Wells Fargo Beats Bank Rivals in Every Way (Update 1)

Wells Fargo story updated with additional information throughout.

NEW YORK ( TheStreet) -- Wells Fargo ( WFC)'s fourth quarter earnings report on Tuesday proved once again why it trades at a substantial premium to rivals like Bank of America ( BAC), JPMorgan Chase ( JPM), and Citigroup ( C): it consistently makes money quarter after quarter while the kind of ups and downs you would ordinarily associate with a biotech startup.

You wouldn't know we're in the middle of a housing slump by looking at Wells' numbers. Mortgage banking income increased almost 30% to $2.36 billion. Never mind that that was in line with estimates from Stifel Nicolaus analyst Christopher Mutascio. That's impressive growth given the tough times we're in.
Wells Fargo will report fourth quarter earnings Tuesday

"The unclosed pipeline heading into the first quarter of 2012 remains strong at $72 billion. While that is down from $84 billion at the end of the third quarter it is still one of the highest levels over the past several quarters," Mutascio writes.

Mortgage origination revenues grew by 59% versus the third quarter at Wells versus a 12% decline for JPMorgan over the same period.

No wonder JPMorgan Chairman and CEO Jamie Dimon says the bank is " getting killed".

And let's not even mention Bank of America still so badly hung over from its ill-fated 2008 acquisition of Countrywide Financial that it may have to set aside another $32 billion to cover its losses, on top of the $37 billion it has already squandered in losses and reserves, according to Citigroup research.

While Bank of America stopped buying mortgages originated by other banks late last year, that has only left more of what is known as the "correspondent" mortgage business to Wells Fargo, as Wells executive Eric Stoddard explained in this interview .

Wells Fargo also saw growth in investment banking and capital markets, traditionally areas dominated by the likes of Goldman Sachs ( GS) and Morgan Stanley ( MS). And indeed, while Morgan Stanley, Citigroup and Goldman are announcing major layoffs, Wells Fargo says it is hiring traders and dealmakers.

Even in the good days of trading and investment banking, shares of Goldman and Morgan Stanley commanded a lower multiple than Wells, because those businesses were seen as inherently volatile. However, Wells CFO Tim Sloan explained in an interview that he doesn't believe trading necessarily has to be a wildly unpredictable business.

Maybe Wells' biggest positive surprise in the quarter came in its net interest margin (NIM) -- a measure of how much banks earn on their loans versus what it costs them to borrow. Most analysts had been expecting NIM to fall for Wells, since the Treasury yield curve flattened, but Wells actually posted a slight gain in its NIM.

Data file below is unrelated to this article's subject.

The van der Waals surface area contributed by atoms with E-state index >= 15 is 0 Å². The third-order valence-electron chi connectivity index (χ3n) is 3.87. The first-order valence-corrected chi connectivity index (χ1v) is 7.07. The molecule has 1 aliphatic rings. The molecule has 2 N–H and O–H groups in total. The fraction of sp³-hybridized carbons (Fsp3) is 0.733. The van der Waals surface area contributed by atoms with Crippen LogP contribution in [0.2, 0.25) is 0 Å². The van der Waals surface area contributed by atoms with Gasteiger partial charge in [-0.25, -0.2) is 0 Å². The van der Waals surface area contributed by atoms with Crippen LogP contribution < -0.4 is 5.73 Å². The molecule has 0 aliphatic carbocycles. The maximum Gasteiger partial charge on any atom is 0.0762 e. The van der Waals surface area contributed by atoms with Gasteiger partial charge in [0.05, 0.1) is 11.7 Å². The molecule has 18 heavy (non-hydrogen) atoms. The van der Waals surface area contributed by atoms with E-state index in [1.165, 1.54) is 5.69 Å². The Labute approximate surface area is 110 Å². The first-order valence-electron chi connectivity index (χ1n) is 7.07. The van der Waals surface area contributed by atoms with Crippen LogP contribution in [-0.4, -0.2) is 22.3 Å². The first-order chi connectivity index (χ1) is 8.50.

Citigroup ( C), however, also posted NIM gains, but saw its earnings dragged down by poor international performance .

Wells is widely understood to be the least global of the big four U.S. banks, but that doesn't mean it won't expand abroad. The bank bought a London-based lending division from the Bank of Ireland ( IRE) in December for what you can be sure was a bargain price of 690 million euros. Richard Yorke, who heads up Wells' international business, mapped out the bank's international expansion plans in this interview last year.

Best of all, Wells is able to expand in areas such as international lending or trading and capital markets while buying back shares and increasing its dividend, something that will be far more of a struggle for Bank of America and Citigroup.

Atlantic Equities analyst Richard Staite referred to Wells' results as "a solid set of numbers."

Overall, Wells reported a 17.6% rise in net profits in the fourth quarter, though revenues were down from a year ago.

The San Francisco-based bank reported a net income of $4.1 billion or 73 cents per share, compared to a year-ago net income of $3.41 billion or $0.61 per share and a third quarter net income of $4.06 billion or $0.72 per share.

Revenue came in at $20.61 billion, down from $21.49 billion a year earlier. In the third quarter, the bank reported revenue of $19.63 billion.

Analysts expected Wells to report an earnings per share of 72 cents, according to consensus estimates from Zacks.

"The fourth quarter of 2011 was a very strong quarter for Wells Fargo, with record earnings, solid linked quarter growth in loans, deposits and capital, and continued strong credit quality," said Chief Financial Officer Tim Sloan.

Sloan said net interest income benefited from the growth in earning assets and an increase in the net interest margin. Noninterest income also rose during the quarter, aided by strong mortgage banking and capital markets results Sloan said.

Asset-backed finance, capital markets, commercial banking, commercial real estate, corporate banking, corporate trust, credit card, equipment finance, government and institutional banking, insurance, international, merchant services, mortgage, real estate capital markets and retail sales finance all grew revenues versus the third quarter.

-- Written by Dan Freed in New York. Follow this writer on Twitter.
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